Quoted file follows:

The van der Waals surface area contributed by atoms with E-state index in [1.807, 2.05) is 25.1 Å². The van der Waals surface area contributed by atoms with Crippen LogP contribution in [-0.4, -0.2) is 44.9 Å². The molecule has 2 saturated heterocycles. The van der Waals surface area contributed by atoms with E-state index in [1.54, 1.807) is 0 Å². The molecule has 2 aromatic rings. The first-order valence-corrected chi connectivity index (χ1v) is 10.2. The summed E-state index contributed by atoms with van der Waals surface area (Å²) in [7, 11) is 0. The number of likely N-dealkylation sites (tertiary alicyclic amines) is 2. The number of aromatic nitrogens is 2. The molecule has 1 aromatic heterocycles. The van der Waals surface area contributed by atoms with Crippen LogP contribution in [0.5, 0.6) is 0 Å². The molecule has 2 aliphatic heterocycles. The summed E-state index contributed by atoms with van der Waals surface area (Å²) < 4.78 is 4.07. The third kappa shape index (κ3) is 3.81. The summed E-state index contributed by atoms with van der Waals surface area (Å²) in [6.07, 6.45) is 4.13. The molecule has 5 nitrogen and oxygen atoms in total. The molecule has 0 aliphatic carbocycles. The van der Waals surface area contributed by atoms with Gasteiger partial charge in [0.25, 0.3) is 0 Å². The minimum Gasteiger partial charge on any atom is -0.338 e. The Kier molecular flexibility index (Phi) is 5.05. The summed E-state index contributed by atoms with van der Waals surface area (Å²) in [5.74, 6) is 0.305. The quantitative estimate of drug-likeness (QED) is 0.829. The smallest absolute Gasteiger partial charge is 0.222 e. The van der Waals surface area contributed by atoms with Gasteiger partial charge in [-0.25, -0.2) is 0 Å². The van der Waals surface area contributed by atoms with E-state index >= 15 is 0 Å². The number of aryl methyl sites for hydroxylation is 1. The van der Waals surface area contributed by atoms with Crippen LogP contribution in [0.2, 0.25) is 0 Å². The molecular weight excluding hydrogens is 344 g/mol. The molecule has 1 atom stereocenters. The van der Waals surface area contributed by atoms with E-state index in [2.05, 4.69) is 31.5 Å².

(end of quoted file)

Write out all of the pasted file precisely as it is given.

The van der Waals surface area contributed by atoms with E-state index in [1.807, 2.05) is 25.1 Å². The van der Waals surface area contributed by atoms with Crippen LogP contribution in [-0.4, -0.2) is 44.9 Å². The molecule has 2 saturated heterocycles. The van der Waals surface area contributed by atoms with E-state index in [1.54, 1.807) is 0 Å². The molecule has 2 aromatic rings. The first-order valence-corrected chi connectivity index (χ1v) is 10.2. The summed E-state index contributed by atoms with van der Waals surface area (Å²) in [7, 11) is 0. The number of likely N-dealkylation sites (tertiary alicyclic amines) is 2. The number of aromatic nitrogens is 2. The molecule has 1 aromatic heterocycles. The van der Waals surface area contributed by atoms with Crippen LogP contribution in [0.5, 0.6) is 0 Å². The molecule has 2 aliphatic heterocycles. The summed E-state index contributed by atoms with van der Waals surface area (Å²) < 4.78 is 4.07. The third kappa shape index (κ3) is 3.81. The summed E-state index contributed by atoms with van der Waals surface area (Å²) in [6.07, 6.45) is 4.13. The molecule has 5 nitrogen and oxygen atoms in total. The molecule has 0 aliphatic carbocycles. The van der Waals surface area contributed by atoms with Gasteiger partial charge in [0.25, 0.3) is 0 Å². The minimum Gasteiger partial charge on any atom is -0.338 e. The Kier molecular flexibility index (Phi) is 5.05. The summed E-state index contributed by atoms with van der Waals surface area (Å²) in [5.74, 6) is 0.305. The quantitative estimate of drug-likeness (QED) is 0.829. The smallest absolute Gasteiger partial charge is 0.222 e. The van der Waals surface area contributed by atoms with Gasteiger partial charge in [-0.25, -0.2) is 0 Å². The van der Waals surface area contributed by atoms with E-state index >= 15 is 0 Å². The number of aryl methyl sites for hydroxylation is 1. The van der Waals surface area contributed by atoms with Crippen LogP contribution in [0.2, 0.25) is 0 Å². The molecular weight excluding hydrogens is 344 g/mol. The molecule has 1 atom stereocenters. The van der Waals surface area contributed by atoms with E-state index in [2.05, 4.69) is 31.5 Å².